Most personal injury cases settle, and dog-bite claims are no exception. But how does the settlement process work, and what kind of result can you reasonably expect for your dog-bite insurance claim or lawsuit? In the sections that follow we'll explain:
In personal injury cases, in order for the defendant to settle at all, there must be some motivating factor, like the risk of losing the case at trial. In a dog-bite case, from the dog owner's perspective, this means the circumstances of the underlying incident look like they might satisfy the state's legal requirements for holding a dog owner liable for injuries.
If the state has a "strict liability" dog-bite statute, it may be relatively easy to assess whether the dog owner can be found at fault under that statute. If the state follows a "one-bite" or negligence-based rule, or if the requirements for strict liability don't seem to be met in a strict lability state—things can get a little more complicated. Learn more about strict liability, one-bite, and other dog-bite injury laws.
If potential damages are high, it is relatively clear that the plaintiff was bit by the owner's dog, and there are no clear defenses, the dog owner will be inclined to settle for some amount, particularly if the dog owner's insurance company is involved.
Aside from the defendant dog owner's liability, the other key factor is the plaintiff's losses stemming from the dog-bite incident, and how much he or she would stand to recover in compensation ("damages") if the case were to go all the way to trial.
Estimating potential recovery with any degree of accuracy is difficult because at trial, it will most likely be a jury that ultimately decides just how much money the dog owner must pay the injured plaintiff. Some damages, like medical bills and lost income, are easier to calculate for settlement purposes. In negotiating a personal injury settlement, the parties are likely to have similar assessments—and less room for disagreement—on these kinds of damages.
But when it comes to more subjective losses like "pain and suffering," predictions are at best an educated guess based in part on awards in similar dog-bite cases in the past. Because every case and every jury is different, even the best analysis will still only predict pain and suffering damages within a broad range.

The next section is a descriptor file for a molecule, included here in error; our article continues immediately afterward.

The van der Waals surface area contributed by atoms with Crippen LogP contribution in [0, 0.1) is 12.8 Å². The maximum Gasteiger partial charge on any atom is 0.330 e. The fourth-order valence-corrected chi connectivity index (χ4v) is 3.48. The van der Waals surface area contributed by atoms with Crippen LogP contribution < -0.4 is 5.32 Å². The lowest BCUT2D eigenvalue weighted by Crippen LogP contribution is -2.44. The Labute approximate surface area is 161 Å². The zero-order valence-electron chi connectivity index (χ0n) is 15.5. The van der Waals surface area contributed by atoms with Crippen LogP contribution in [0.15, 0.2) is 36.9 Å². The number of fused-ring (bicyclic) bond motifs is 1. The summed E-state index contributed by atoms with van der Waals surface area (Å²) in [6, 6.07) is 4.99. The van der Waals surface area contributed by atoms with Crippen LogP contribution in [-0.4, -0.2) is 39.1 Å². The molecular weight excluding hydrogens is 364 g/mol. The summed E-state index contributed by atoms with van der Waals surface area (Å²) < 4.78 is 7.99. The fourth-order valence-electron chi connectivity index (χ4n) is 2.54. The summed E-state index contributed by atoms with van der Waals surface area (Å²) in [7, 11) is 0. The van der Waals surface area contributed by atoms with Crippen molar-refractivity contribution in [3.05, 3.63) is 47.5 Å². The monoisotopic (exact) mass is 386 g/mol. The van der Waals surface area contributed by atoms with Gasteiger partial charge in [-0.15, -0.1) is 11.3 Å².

The nature and extent of the plaintiff's injuries are key. A dog bite involving puncture wounds, but no other complications or special circumstances, will not give a plaintiff much leverage in settlement negotiations when it comes to pain and suffering damages.
In cases involving serious injuries and factors like physical disfigurement or long-term effects, the "subjective" damages are potentially very high, and that much harder to pin down. That opens the possibility of the plaintiff and defendant's attorneys putting very different values on the case and making settlement that much more complicated. But it also makes a higher settlement more likely, even in cases where liability is not entirely clear—the realistic possibility of high damages at trial is enough to spur a settlement in most cases.
If liability is relatively clear, and the claimant's pain and suffering damages are potentially high, the defendant (especially an insurance company) will settle for a higher amount than they otherwise might.
Where the plaintiff's personal injury lawsuit was filed is important because residents of that particular county will make up the jury pool. Suit is typically filed in the county where the injury occurred, or where the defendant resides.
While perhaps an unfair generalization, it's true that juries in rural areas tend to be more conservative when awarding damages, compare with juries in larger cities. It's also possible that the jury comes from an area with residents who are more or less sensitive to dog-bite injuries, such as a county with recent, well-publicized dog attacks or a large number of vicious dogs kept as pets.
If it looks like a jury is going to be more likely to sympathize with the plaintiff (and/or punish the defendant dog owner), a higher settlement becomes more likely.
Finally, if a plaintiff's attorney has a track record of accepting low settlements and never going to trial, the defendant will place a lower value on the case. This means the defendant (particularly an insurance company) will be more willing to hold fast at a low settlement offer knowing that the plaintiff's attorney would rather settle than actually conduct a trial. That's one reason it's so important to find a personal injury lawyer who is right for you and your case.